The Safety Program is a companion piece to our Abuse Prevention Program. The safety program teaches correct use of 911, stranger safety, and identifying safe places in your neighbourhood. Children learn the "NO", "RUN", "TELL" technique when dealing with strangers.
Our comprehensive teacher support materials include tips for Internet safety, home alone, answering the door and telephone.
Safety Characters are:
Safety Scripts are:
Emergency Numbers - Teaches the emergency number 911. Outlines what it is for and how to use it correctly.
Strangers - Uses a stranger scenario to practice safety skills. Helps children to identify safe places within their neighbourhood and community. Stresses the importance of getting away fast and telling a grownup.
Not all scripts are performed at each show. Appropriate material is selected for each performance.
Terms and Definitions
911 is the number we call if we need the Police, Fire Department or an Ambulance. 911 is the number we call if (and only if) there is an emergency and we need help. In our area, 911 can be called free from a payphone.
Emergency - an emergency is when something is seriously wrong or someone is hurt and you need help fast. Examples of an emergency would include: a fire, an intruder trying to get into your home, or if someone is seriously injured or unconscious.
Stranger - A stranger is anyone you don’t know. A stranger is someone your parents or caregivers don’t know. A stranger can be a man or a woman, young or old. Not all strangers are bad, in fact most people are good. But because we don’t know them, we don’t know if a stranger is bad or good. There is no way to tell if a person is bad or good just by looking at them or by talking to them. We teach students that they should not take any chances if approached by a stranger. A stranger may be familiar to you. You may have seen them before, but unless it is someone that you know and your parents know, that person is still a stranger.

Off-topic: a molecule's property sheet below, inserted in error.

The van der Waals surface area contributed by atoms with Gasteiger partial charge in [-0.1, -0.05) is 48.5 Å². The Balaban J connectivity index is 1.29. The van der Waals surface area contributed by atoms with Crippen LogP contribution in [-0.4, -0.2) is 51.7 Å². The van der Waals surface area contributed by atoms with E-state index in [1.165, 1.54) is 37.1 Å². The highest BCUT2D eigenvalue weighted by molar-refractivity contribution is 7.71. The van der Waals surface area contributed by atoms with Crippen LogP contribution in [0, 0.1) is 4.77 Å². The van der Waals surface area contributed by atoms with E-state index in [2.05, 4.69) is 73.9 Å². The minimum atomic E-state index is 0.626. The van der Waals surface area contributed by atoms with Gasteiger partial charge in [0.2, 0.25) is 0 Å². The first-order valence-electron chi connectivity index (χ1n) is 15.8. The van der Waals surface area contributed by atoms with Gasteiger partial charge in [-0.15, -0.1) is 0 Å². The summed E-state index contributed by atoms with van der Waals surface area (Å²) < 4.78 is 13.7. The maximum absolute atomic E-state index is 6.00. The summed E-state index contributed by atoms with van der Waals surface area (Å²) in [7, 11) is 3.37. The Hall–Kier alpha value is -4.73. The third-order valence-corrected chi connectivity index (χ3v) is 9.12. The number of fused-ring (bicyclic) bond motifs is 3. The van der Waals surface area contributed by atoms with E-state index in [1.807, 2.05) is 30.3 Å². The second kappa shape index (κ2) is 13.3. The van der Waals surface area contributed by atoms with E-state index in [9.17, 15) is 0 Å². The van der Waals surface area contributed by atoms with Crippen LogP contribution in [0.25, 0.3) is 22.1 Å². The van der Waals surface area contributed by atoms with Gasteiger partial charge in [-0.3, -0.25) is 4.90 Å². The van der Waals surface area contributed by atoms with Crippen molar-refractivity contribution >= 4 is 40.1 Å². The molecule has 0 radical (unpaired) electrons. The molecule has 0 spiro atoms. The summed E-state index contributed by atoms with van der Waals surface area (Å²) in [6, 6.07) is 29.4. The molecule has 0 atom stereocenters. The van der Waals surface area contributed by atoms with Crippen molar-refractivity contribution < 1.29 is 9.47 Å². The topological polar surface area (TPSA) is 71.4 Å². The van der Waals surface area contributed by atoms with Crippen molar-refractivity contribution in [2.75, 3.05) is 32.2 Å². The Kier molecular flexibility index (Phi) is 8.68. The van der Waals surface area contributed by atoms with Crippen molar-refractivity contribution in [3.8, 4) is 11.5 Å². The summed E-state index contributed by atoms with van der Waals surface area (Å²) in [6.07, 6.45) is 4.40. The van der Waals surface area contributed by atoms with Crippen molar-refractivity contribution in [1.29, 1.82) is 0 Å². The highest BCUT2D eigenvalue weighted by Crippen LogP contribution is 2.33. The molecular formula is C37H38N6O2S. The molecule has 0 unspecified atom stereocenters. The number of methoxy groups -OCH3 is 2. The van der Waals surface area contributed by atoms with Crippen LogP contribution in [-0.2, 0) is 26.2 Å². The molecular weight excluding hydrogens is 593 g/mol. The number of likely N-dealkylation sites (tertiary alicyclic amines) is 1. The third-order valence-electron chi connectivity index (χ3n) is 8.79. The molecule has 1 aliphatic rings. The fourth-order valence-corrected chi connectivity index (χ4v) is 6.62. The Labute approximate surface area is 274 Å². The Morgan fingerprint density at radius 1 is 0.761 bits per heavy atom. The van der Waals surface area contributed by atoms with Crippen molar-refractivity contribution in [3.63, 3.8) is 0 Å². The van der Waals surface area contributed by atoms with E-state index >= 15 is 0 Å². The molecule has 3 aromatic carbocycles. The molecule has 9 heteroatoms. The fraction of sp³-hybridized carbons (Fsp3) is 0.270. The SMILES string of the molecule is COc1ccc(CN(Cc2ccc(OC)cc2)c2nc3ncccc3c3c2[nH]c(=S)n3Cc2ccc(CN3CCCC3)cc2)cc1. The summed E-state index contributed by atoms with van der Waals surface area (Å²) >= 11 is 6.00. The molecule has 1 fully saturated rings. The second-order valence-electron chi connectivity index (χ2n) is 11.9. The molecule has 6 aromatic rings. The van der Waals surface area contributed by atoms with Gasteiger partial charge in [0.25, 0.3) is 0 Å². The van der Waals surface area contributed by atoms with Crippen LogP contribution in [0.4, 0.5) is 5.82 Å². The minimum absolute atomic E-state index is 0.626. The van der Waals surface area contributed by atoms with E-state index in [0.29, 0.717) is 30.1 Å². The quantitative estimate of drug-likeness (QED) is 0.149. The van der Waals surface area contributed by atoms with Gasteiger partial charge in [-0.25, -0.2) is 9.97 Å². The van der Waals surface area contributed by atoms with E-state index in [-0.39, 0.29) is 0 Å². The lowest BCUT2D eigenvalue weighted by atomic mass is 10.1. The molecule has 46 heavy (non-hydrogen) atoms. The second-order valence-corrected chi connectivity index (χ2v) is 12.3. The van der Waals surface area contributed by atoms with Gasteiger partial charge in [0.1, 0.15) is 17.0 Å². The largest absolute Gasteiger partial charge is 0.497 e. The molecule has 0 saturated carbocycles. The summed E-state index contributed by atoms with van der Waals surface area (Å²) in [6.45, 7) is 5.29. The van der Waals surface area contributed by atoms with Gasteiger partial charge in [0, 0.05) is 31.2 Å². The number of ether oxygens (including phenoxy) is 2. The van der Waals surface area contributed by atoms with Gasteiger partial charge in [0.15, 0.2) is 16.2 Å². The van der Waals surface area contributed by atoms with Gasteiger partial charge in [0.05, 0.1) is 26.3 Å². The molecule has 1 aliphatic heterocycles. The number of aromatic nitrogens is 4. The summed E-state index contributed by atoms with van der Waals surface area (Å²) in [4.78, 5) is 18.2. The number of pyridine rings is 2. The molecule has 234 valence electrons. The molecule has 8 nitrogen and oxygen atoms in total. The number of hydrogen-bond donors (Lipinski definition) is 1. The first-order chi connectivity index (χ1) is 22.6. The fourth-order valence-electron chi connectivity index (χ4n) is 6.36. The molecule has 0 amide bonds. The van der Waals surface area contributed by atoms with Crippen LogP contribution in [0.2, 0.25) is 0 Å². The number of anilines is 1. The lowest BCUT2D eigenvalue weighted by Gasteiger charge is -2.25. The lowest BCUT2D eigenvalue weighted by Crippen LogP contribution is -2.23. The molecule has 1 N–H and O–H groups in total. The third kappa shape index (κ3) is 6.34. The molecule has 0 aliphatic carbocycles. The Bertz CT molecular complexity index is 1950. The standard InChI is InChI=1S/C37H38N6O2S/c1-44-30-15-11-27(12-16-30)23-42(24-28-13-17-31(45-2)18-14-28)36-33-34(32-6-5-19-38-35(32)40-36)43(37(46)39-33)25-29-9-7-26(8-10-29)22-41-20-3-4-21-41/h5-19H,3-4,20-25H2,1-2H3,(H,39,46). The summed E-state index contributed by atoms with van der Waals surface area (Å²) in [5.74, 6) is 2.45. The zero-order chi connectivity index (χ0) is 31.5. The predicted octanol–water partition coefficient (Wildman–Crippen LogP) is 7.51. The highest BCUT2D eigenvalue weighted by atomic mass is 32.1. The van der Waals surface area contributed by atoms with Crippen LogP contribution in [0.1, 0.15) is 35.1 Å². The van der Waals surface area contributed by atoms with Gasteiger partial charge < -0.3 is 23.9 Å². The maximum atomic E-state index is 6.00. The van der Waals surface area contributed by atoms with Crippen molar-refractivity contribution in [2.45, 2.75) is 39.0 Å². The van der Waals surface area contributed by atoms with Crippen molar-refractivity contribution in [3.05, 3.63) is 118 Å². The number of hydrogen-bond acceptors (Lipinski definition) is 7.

'Safe' Strangers - Experts suggest that in order to get away from a dangerous stranger situation, a child may have to engage the help of another stranger. 'Safe strangers' are identified as women with children, grandmothers, or people in uniforms such as police or security guards. In a store, restaurant or library, children would look for someone who works there - i.e. they may be behind the counter, and/or wearing a name tag, hat or uniform.
The Kids on the Block Program focuses on prevention by eliminating a child's risks of getting close enough to a stranger to be put at risk, however if a child is grabbed by a stranger, the child should yell, scream and draw attention to themselves, even if instructed not to. They should yell "This is not my daddy/mommy" or "Help! Stranger!" so as not to be mistaken for a child having a temper tantrum.
Visit our Teacher's Corner for additional information and activities related to this program.